Recently, I was having a conversation with a co-worker in which I casually mentioned that I was going to counseling the next day. He immediately responded with, “are you doing okay?” I responded explaining that I’m relatively fine, but not the best I’ve ever been. I’m not in a crisis, so I guess you could say that I’m just “okay.” I was really just going because I felt like there were things that I needed process externally. My family has a pastor that we all see individually. I used to only see him if my anxiety was bad or if I was feeling depressed for long periods of time, however I’ve been trying to make it more of a regular thing. I guess you could say that I was going for kind of a check-up like you would see a family doctor for, but it was for my mind instead of my body. However, that got me thinking. Why do we wait until there’s a crisis before we decide to take care of our mental and emotional health? We see doctors for regular check-ups and exercise our physical bodies multiple times a week. Why don’t we treat our brain the same way? Why are we taught the importance of good physical health in schools, but there seems to be little emphasis on taking care of our minds and emotions?
According to the Anxiety and Depression Association of America, 40 million adults, in the U.S., are affected by an anxiety disorder. That’s over 18% of the population. However, only around 36% of that 40 million will actually receive any kind of treatment. Along with that, the World Health Organization reports that 322 million people worldwide deal with depression. Also, according to WHO, 50% of those affected will not receive treatment. That number increases to 80-90% in low-income parts of the world.
The reason I bring all this up is because mental illness and lack of emotional health appears to be a growing problem in our world today. However, it seems that we’re doing very little to combat it on an individual level. The more I think about it, the more I don’t understand why seeing a counselor, pastor, or therapist is not a regular thing. Why do we have to be on the verge of insanity before it’s acceptable to get counseling? I have a few theories.
For starters, for awhile I thought I was above going to counseling. Nevermind that I had frequent bouts of depression and crippling social anxiety. I wasn’t the kind of person that needed counseling. That was only for people who suffered serious trauma in their lives, right? Plus, if I went, was I going to be put on medication? Besides my prideful attitude stopping me, I was scared. I was scared of what might come up, what parts of myself I’d be confronted with, that my counselor would judge me for the abundance of crap that was happening on the inside of my head. I was also scared, because keeping these things inside my head gave me a false sense of control over them. I was scared that if I started processing the darkest parts of my heart, that I would not find the answers I was looking for and I would just be causing myself pain. I’ll be honest, some things really are painful to talk about.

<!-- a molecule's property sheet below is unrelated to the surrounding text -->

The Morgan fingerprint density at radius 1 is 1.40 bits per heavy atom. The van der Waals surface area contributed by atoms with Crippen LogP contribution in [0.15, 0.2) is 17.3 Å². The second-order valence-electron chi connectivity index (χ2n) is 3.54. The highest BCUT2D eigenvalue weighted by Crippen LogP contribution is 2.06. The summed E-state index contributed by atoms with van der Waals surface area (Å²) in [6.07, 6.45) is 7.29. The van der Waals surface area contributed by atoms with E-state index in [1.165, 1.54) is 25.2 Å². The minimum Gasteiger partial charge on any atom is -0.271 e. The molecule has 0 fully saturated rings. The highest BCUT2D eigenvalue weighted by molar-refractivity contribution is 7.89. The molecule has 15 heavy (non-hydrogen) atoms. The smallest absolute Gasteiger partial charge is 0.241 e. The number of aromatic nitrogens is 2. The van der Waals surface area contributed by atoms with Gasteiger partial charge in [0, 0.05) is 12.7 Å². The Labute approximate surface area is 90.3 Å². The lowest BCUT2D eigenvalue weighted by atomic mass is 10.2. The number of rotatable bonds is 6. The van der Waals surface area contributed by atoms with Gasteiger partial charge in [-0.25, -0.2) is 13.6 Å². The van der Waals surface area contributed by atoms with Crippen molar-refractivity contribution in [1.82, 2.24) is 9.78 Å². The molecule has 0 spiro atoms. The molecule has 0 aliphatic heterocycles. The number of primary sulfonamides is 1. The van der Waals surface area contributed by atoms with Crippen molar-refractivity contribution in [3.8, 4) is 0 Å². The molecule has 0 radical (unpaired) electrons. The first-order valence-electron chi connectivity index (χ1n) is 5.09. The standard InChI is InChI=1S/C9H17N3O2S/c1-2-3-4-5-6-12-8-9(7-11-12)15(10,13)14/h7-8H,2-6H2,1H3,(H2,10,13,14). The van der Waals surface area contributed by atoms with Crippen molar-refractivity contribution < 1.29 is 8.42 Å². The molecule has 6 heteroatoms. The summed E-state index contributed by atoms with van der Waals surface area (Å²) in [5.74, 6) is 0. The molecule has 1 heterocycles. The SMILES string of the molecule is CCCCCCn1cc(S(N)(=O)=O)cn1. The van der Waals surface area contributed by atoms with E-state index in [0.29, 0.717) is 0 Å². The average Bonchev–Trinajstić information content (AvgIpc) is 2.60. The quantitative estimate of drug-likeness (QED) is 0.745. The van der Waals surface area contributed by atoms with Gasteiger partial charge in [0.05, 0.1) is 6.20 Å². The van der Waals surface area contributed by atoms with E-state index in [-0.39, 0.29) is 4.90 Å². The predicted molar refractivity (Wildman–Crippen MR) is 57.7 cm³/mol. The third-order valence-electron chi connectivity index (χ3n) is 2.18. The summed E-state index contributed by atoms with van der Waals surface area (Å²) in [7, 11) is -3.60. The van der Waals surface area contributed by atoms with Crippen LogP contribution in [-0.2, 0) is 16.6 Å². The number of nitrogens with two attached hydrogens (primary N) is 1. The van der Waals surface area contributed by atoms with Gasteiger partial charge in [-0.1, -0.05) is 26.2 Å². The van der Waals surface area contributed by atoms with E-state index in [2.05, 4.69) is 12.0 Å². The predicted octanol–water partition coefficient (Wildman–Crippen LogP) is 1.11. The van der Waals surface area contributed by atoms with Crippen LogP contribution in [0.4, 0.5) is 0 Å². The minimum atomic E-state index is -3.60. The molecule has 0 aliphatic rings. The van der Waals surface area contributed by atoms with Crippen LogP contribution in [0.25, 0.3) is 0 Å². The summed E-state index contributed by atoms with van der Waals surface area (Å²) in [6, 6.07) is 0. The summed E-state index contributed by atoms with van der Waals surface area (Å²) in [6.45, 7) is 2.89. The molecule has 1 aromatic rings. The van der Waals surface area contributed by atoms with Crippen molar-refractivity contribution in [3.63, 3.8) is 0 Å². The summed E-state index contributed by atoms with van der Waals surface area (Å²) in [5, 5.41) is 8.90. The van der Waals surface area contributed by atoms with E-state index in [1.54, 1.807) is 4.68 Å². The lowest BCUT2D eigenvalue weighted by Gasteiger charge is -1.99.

Despite my original plan to wait until I’m having a mid-life crisis at 45 to start asking for help, I started going to counseling when I was 18. I’ve gone semi-regularly since then. Did counseling fix all my problems and make me a perfect person? No. It’s not a magic pill that you take and the pain goes away. A lot of time, being vulnerable can be painful. Sometimes it requires reliving painful memories or having to admit things about ourselves that we would rather not acknowledge. However, on the other side of that pain is freedom. In going back to places of pain from my life, I’ve found that Jesus can heal the ones I’m willing to let him into. Understanding where my anxiety was coming from was the first step getting healing from it. In order to do that, I had to swallow my pride and talk about it.
The reason I’m writing this article is not to glorify myself or my decision to get counseling, but instead, I’m hoping to normalize taking care of mental and emotional health. Sometimes, you just need to talk to someone who will listen without judgement. I don’t care who you are. We all have crap that needs dealt with, wounds that need healed, and feelings that need to be expressed. TAKE CARE OF YOURSELF.